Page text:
2023 Toyota LandCruiser 70-Series review: love it or loathe it, it's hard to beat

A silver toyota landcruiser 70 series parked on top of a small rocky mound in the bush

Toby Hagon

Posted February 16, 2023

The updated Toyota LandCruiser 70-Series is still more old than new, but one key upgrade adds to the appeal of the brand’s toughest, and most elusive, off-roader.

The updated Toyota LandCruiser 70-Series is a love-it-or-loathe it type of car.

Those who have loved previous models and have had aspirations to upgrade to the latest model will love it for its capability and toughness.

Then there will be those who are less convinced by its around-town manners.

The LandCruiser 70-Series is an acquired taste for those dreaming about puddle-splashing adventures, hard-core off-roading, towing heavy hauls, or carrying very heavy things in the back. If that’s your cup of tea, there’s very little that comes close.

No matter which side of the fence you find yourself sitting on, getting your hands on one is the hardest part. With many car dealerships no longer taking orders due to low supply, it's simply the car money can't buy. 

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A toyota landcruiser 70 series parked in the bush on a dirt road

Tight roads might not be enjoyable, but the 70-Series excels on rough bush tracks. Photo: Toby Hagon.

Toyota LandCruiser 70-Series pricing and features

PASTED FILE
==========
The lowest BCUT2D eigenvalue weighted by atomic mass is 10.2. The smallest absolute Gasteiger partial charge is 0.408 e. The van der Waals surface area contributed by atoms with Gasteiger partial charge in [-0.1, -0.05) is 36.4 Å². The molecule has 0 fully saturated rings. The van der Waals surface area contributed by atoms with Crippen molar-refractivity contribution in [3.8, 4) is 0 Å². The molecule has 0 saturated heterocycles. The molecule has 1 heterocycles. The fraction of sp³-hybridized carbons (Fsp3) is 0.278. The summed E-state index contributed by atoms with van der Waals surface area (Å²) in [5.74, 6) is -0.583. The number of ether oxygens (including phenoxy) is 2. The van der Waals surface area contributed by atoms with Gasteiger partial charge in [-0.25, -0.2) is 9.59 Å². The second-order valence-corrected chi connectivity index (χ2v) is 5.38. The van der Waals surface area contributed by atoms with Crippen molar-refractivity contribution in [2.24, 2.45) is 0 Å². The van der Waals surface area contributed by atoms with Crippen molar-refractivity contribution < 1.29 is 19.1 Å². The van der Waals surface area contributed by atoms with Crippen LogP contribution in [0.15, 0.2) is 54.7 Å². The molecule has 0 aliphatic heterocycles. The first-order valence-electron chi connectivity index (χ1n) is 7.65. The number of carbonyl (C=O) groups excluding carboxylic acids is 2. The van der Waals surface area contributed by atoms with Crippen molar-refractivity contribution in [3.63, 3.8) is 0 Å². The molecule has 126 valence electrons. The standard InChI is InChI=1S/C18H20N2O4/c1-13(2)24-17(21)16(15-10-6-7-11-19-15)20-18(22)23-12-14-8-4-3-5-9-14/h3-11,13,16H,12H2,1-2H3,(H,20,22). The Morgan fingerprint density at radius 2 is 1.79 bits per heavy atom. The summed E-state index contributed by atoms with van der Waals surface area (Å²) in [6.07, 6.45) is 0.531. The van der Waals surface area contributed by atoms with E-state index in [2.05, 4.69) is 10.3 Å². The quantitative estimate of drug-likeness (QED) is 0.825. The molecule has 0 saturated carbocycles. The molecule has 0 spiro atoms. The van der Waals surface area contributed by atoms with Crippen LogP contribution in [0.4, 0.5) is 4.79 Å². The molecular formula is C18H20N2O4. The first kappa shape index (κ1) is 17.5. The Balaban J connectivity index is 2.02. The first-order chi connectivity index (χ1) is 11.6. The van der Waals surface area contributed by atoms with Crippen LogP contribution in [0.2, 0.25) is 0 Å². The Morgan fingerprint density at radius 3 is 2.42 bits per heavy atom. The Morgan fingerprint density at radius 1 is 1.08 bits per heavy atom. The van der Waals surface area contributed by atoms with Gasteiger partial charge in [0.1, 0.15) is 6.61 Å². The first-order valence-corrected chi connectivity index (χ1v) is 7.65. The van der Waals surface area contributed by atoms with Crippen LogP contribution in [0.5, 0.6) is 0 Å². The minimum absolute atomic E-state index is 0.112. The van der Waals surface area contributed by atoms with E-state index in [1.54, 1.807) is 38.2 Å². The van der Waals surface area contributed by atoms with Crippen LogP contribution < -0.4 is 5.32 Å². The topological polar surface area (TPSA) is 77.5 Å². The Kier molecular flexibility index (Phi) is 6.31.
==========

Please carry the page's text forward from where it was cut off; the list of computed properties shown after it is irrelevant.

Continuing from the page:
What you get with the LandCruiser 70-Series is a big, old school four-wheel drive that can lift very heavy things and trudge over just about any terrain - and keep doing it for decades, possibly longer.

That’s the big appeal with the 70-Series for the many thousands of Aussies queuing to own them every year.

The 70 has now been reclassified as a light truck instead of a ute, in part because its load carrying ability has been increased.

It’s available in four body styles – dual-cab ute, four-door wagon, two-door Troop Carrier, and the single-cab ute tested here – with prices starting at $69,000 plus on-road costs (the utes are a grand or two more).

Buyers wanting a 70-Series usually aren’t interested in leather and tech, which is lucky because there’s none of either.

The basic WorkMate gets steel wheels and vinyl seats and floors so it can be easily washed out. A five-speed manual gearbox is standard across the range. The clock that was previously optional is now standard.

The single-cab GXL we tested ($74,650 plus on-road costs) steps things up with alloy wheels, cloth trim and carpet.

All models also get a CD player, so you can keep the tunes coming once you’re out of phone range – which is where a lot of these are used.

Toyota LandCruiser 70-Series safety equipment

Toyota reclassified the 70-Series to classify it as a light truck, one of the reasons it got bigger - and more obvious - side indicator repeater lenses. It meant the 70-Series also didn't have to meet tougher side impact protection regulations introduced last year.

Sure, it has dual front airbags and stability control. But only the single-cab ute gets side airbag protection (they were added for the mining fleets that buy so many of them).